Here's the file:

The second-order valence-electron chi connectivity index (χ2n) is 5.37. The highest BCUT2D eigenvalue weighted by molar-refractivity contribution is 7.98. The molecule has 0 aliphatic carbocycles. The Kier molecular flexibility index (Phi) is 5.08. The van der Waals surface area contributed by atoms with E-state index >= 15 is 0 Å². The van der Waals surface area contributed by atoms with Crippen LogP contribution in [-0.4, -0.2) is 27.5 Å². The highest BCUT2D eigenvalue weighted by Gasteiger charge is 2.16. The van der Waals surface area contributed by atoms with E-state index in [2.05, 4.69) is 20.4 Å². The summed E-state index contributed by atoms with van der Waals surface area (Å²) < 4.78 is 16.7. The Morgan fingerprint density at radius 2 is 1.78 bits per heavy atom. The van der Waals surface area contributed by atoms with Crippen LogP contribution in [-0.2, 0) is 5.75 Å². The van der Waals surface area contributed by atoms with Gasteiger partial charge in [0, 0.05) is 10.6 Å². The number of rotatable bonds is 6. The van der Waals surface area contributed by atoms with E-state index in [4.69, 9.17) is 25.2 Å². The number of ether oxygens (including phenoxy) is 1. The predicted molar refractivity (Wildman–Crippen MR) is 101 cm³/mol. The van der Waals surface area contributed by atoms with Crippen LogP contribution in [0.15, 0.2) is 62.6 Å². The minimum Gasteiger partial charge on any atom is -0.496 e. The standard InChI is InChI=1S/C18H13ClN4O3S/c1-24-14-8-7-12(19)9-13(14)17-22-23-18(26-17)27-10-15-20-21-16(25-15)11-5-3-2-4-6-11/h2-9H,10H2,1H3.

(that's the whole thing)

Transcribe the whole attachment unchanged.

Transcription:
The second-order valence-electron chi connectivity index (χ2n) is 5.37. The highest BCUT2D eigenvalue weighted by molar-refractivity contribution is 7.98. The molecule has 0 aliphatic carbocycles. The Kier molecular flexibility index (Phi) is 5.08. The van der Waals surface area contributed by atoms with E-state index >= 15 is 0 Å². The van der Waals surface area contributed by atoms with Crippen LogP contribution in [-0.4, -0.2) is 27.5 Å². The highest BCUT2D eigenvalue weighted by Gasteiger charge is 2.16. The van der Waals surface area contributed by atoms with E-state index in [2.05, 4.69) is 20.4 Å². The summed E-state index contributed by atoms with van der Waals surface area (Å²) < 4.78 is 16.7. The Morgan fingerprint density at radius 2 is 1.78 bits per heavy atom. The van der Waals surface area contributed by atoms with Crippen LogP contribution in [-0.2, 0) is 5.75 Å². The van der Waals surface area contributed by atoms with Gasteiger partial charge in [0, 0.05) is 10.6 Å². The number of rotatable bonds is 6. The van der Waals surface area contributed by atoms with E-state index in [4.69, 9.17) is 25.2 Å². The number of ether oxygens (including phenoxy) is 1. The predicted molar refractivity (Wildman–Crippen MR) is 101 cm³/mol. The van der Waals surface area contributed by atoms with Crippen LogP contribution in [0.15, 0.2) is 62.6 Å². The minimum Gasteiger partial charge on any atom is -0.496 e. The standard InChI is InChI=1S/C18H13ClN4O3S/c1-24-14-8-7-12(19)9-13(14)17-22-23-18(26-17)27-10-15-20-21-16(25-15)11-5-3-2-4-6-11/h2-9H,10H2,1H3.